By Dr. Becker
Today I want to talk about ways you can make your indoor environment safer and less allergenic for your pet.
Allergies in pets have reached epidemic proportions in recent years. Countless dogs and cats are suffering, and many pet owners are trying anything they can think of to help their itchy, scratchy, miserable four-legged family members.
Here at Mercola Healthy Pets, I often discuss species-specific nutrition and other remedies for pets with allergies. But helping a sensitive dog or cat means looking at everything your pet is exposed to on a daily basis and eliminating as many potential triggers as possible.
If your pet has allergies, it can be very important to limit her exposure to all unnecessary environmental chemicals, especially indoors.
Many commercial cleaning products pollute the air inside your home by off-gassing toxic fumes that can be very hazardous, not to mention irritating, to your pets. Many cleaners also contain antibacterial substances that are not only unnecessary, but can actually help bacteria become stronger and more resistant to killing agents.
Safe Household Cleaners
Replacing chemical household cleaners with a few simple, inexpensive, and non-toxic agents will lighten your pet’s toxic load and cut down on a number of potential triggers that can set off an allergic response.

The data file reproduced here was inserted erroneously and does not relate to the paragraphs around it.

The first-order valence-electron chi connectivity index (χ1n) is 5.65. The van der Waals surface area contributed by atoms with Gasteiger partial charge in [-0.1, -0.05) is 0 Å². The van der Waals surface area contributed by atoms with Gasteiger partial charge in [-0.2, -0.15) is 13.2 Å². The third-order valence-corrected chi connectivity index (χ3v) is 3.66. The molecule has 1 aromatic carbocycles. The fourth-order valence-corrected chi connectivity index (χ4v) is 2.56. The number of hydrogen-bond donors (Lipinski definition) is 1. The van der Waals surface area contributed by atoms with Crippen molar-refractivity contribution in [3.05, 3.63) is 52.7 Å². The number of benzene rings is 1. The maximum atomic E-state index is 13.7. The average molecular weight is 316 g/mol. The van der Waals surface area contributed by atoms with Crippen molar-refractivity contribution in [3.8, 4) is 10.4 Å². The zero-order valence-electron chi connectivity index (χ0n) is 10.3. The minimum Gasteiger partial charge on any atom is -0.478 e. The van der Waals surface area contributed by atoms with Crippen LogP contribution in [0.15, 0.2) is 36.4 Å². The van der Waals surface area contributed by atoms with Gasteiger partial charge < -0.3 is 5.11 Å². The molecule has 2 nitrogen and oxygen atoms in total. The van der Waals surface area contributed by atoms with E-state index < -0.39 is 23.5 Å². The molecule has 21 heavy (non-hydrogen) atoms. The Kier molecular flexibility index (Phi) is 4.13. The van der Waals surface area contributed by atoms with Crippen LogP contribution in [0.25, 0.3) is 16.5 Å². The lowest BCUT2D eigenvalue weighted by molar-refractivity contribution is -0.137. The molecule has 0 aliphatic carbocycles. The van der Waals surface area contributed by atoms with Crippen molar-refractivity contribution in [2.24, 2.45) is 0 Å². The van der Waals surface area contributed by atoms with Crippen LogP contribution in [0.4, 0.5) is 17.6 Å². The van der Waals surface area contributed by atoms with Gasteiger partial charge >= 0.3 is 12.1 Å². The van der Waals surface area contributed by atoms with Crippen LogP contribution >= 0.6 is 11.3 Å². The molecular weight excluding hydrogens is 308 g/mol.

- Bare floors. If you have wood floors, ceramic tile, linoleum or vinyl flooring, you can use a vinegar and water solution instead of a chemical floor cleaner. Since pets are so low to the ground, this is an especially important tip.
I recommend adding one cup of vinegar to one gallon of warm water to mop the floor. There’s really no need to saturate the floor while mopping. Go easy and let the vinegar and water mixture do all the work. And there’s really no need to rinse. If you do find that the floor has a dull appearance after it dries, you can mop again with straight club soda to add a nice shine to your flooring.